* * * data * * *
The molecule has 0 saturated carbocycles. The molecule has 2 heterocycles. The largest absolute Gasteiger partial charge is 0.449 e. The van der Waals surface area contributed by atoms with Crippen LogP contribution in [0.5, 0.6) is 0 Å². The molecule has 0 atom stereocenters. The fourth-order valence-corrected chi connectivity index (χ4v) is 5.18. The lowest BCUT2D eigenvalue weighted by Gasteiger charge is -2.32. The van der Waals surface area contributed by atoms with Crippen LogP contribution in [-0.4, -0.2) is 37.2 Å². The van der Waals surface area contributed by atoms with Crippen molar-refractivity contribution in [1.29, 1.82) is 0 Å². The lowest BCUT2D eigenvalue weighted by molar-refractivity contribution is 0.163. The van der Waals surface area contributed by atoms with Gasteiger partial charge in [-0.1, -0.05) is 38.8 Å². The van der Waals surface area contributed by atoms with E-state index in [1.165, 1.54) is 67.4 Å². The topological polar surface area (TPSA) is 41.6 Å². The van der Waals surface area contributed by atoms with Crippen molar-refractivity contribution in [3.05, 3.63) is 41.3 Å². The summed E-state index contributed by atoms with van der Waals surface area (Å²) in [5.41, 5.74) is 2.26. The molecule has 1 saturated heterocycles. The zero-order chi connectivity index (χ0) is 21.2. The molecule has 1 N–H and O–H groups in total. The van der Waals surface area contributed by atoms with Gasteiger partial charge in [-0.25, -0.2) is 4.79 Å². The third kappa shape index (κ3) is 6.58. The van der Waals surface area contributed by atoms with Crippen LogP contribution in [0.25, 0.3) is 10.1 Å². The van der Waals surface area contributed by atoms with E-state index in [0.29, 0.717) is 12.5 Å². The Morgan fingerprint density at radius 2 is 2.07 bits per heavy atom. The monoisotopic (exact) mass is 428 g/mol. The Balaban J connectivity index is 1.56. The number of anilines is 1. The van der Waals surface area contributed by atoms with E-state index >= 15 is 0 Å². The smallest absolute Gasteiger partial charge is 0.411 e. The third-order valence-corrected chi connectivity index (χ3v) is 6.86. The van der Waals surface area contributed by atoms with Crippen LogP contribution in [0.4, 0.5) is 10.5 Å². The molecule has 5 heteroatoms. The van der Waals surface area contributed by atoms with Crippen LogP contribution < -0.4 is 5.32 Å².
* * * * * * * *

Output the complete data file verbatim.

The molecule has 0 saturated carbocycles. The molecule has 2 heterocycles. The largest absolute Gasteiger partial charge is 0.449 e. The van der Waals surface area contributed by atoms with Crippen LogP contribution in [0.5, 0.6) is 0 Å². The molecule has 0 atom stereocenters. The fourth-order valence-corrected chi connectivity index (χ4v) is 5.18. The lowest BCUT2D eigenvalue weighted by Gasteiger charge is -2.32. The van der Waals surface area contributed by atoms with Crippen LogP contribution in [-0.4, -0.2) is 37.2 Å². The van der Waals surface area contributed by atoms with Crippen molar-refractivity contribution in [1.29, 1.82) is 0 Å². The lowest BCUT2D eigenvalue weighted by molar-refractivity contribution is 0.163. The van der Waals surface area contributed by atoms with Gasteiger partial charge in [-0.1, -0.05) is 38.8 Å². The van der Waals surface area contributed by atoms with E-state index in [1.165, 1.54) is 67.4 Å². The topological polar surface area (TPSA) is 41.6 Å². The van der Waals surface area contributed by atoms with Crippen molar-refractivity contribution in [3.05, 3.63) is 41.3 Å². The summed E-state index contributed by atoms with van der Waals surface area (Å²) in [5.41, 5.74) is 2.26. The molecule has 1 saturated heterocycles. The zero-order chi connectivity index (χ0) is 21.2. The molecule has 1 N–H and O–H groups in total. The van der Waals surface area contributed by atoms with Gasteiger partial charge in [-0.25, -0.2) is 4.79 Å². The third kappa shape index (κ3) is 6.58. The van der Waals surface area contributed by atoms with Crippen LogP contribution in [0.25, 0.3) is 10.1 Å². The van der Waals surface area contributed by atoms with E-state index in [0.29, 0.717) is 12.5 Å². The Morgan fingerprint density at radius 2 is 2.07 bits per heavy atom. The monoisotopic (exact) mass is 428 g/mol. The Balaban J connectivity index is 1.56. The number of anilines is 1. The van der Waals surface area contributed by atoms with E-state index >= 15 is 0 Å². The smallest absolute Gasteiger partial charge is 0.411 e. The third-order valence-corrected chi connectivity index (χ3v) is 6.86. The van der Waals surface area contributed by atoms with Crippen LogP contribution in [0.4, 0.5) is 10.5 Å². The molecule has 5 heteroatoms. The van der Waals surface area contributed by atoms with Crippen LogP contribution < -0.4 is 5.32 Å².